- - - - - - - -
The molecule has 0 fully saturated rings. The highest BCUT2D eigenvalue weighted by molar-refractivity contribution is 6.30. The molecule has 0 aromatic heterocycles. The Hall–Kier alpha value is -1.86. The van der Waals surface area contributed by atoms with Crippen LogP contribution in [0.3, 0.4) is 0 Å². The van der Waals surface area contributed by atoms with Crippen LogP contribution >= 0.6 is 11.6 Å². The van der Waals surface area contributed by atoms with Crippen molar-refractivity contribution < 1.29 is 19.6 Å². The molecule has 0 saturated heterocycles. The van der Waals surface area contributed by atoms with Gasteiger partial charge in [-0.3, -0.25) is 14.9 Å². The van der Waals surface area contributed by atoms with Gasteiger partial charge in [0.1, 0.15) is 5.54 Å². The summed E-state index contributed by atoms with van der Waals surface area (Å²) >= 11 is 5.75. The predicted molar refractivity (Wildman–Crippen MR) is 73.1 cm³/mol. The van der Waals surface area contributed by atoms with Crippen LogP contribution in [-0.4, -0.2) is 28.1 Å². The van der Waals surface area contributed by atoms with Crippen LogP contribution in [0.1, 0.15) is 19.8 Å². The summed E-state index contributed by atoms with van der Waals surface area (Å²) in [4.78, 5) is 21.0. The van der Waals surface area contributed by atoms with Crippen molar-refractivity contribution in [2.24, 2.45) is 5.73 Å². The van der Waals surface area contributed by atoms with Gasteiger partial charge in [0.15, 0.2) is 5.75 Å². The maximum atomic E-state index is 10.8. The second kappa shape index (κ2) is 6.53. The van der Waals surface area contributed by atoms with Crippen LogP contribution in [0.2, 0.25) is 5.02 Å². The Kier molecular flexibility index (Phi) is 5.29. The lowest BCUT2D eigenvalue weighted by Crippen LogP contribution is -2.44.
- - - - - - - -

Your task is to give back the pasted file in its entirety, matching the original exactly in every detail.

The molecule has 0 fully saturated rings. The highest BCUT2D eigenvalue weighted by molar-refractivity contribution is 6.30. The molecule has 0 aromatic heterocycles. The Hall–Kier alpha value is -1.86. The van der Waals surface area contributed by atoms with Crippen LogP contribution in [0.3, 0.4) is 0 Å². The van der Waals surface area contributed by atoms with Crippen LogP contribution >= 0.6 is 11.6 Å². The van der Waals surface area contributed by atoms with Crippen molar-refractivity contribution < 1.29 is 19.6 Å². The molecule has 0 saturated heterocycles. The van der Waals surface area contributed by atoms with Gasteiger partial charge in [-0.3, -0.25) is 14.9 Å². The van der Waals surface area contributed by atoms with Gasteiger partial charge in [0.1, 0.15) is 5.54 Å². The summed E-state index contributed by atoms with van der Waals surface area (Å²) >= 11 is 5.75. The predicted molar refractivity (Wildman–Crippen MR) is 73.1 cm³/mol. The van der Waals surface area contributed by atoms with Crippen LogP contribution in [-0.4, -0.2) is 28.1 Å². The van der Waals surface area contributed by atoms with Crippen LogP contribution in [0.1, 0.15) is 19.8 Å². The summed E-state index contributed by atoms with van der Waals surface area (Å²) in [4.78, 5) is 21.0. The van der Waals surface area contributed by atoms with Crippen molar-refractivity contribution in [2.24, 2.45) is 5.73 Å². The van der Waals surface area contributed by atoms with Gasteiger partial charge in [0.15, 0.2) is 5.75 Å². The maximum atomic E-state index is 10.8. The second kappa shape index (κ2) is 6.53. The van der Waals surface area contributed by atoms with Crippen LogP contribution in [0.2, 0.25) is 5.02 Å². The Kier molecular flexibility index (Phi) is 5.29. The lowest BCUT2D eigenvalue weighted by Crippen LogP contribution is -2.44.